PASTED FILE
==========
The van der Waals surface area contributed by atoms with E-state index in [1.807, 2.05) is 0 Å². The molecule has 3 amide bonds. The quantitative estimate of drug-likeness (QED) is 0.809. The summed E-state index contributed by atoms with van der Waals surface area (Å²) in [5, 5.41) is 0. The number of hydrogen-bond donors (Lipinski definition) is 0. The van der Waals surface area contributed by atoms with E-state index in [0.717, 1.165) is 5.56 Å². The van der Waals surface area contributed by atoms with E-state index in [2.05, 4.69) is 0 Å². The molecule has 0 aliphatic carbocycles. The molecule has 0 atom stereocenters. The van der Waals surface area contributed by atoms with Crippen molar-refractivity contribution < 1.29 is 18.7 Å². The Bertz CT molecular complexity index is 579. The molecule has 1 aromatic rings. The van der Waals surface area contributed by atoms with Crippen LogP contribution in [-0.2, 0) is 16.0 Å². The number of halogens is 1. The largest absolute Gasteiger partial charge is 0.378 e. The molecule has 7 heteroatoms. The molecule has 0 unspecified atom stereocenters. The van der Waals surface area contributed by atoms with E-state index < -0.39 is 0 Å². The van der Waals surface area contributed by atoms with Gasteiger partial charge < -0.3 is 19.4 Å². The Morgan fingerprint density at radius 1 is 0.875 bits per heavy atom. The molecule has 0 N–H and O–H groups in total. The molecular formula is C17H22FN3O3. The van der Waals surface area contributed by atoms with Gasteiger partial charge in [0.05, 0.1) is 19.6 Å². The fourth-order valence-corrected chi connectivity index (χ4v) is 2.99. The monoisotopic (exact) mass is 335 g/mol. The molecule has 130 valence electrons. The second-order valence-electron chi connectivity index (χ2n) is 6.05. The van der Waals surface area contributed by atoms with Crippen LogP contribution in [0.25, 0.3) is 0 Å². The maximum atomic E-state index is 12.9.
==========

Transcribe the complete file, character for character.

The van der Waals surface area contributed by atoms with E-state index in [1.807, 2.05) is 0 Å². The molecule has 3 amide bonds. The quantitative estimate of drug-likeness (QED) is 0.809. The summed E-state index contributed by atoms with van der Waals surface area (Å²) in [5, 5.41) is 0. The number of hydrogen-bond donors (Lipinski definition) is 0. The van der Waals surface area contributed by atoms with E-state index in [0.717, 1.165) is 5.56 Å². The van der Waals surface area contributed by atoms with E-state index in [2.05, 4.69) is 0 Å². The molecule has 0 aliphatic carbocycles. The molecule has 0 atom stereocenters. The van der Waals surface area contributed by atoms with Crippen molar-refractivity contribution < 1.29 is 18.7 Å². The Bertz CT molecular complexity index is 579. The molecule has 1 aromatic rings. The van der Waals surface area contributed by atoms with Crippen LogP contribution in [-0.2, 0) is 16.0 Å². The number of halogens is 1. The largest absolute Gasteiger partial charge is 0.378 e. The molecule has 7 heteroatoms. The molecule has 0 unspecified atom stereocenters. The van der Waals surface area contributed by atoms with E-state index < -0.39 is 0 Å². The van der Waals surface area contributed by atoms with Gasteiger partial charge < -0.3 is 19.4 Å². The Morgan fingerprint density at radius 1 is 0.875 bits per heavy atom. The molecule has 0 N–H and O–H groups in total. The molecular formula is C17H22FN3O3. The van der Waals surface area contributed by atoms with Gasteiger partial charge in [0.05, 0.1) is 19.6 Å². The fourth-order valence-corrected chi connectivity index (χ4v) is 2.99. The monoisotopic (exact) mass is 335 g/mol. The molecule has 130 valence electrons. The second-order valence-electron chi connectivity index (χ2n) is 6.05. The van der Waals surface area contributed by atoms with Crippen LogP contribution in [0.25, 0.3) is 0 Å². The maximum atomic E-state index is 12.9.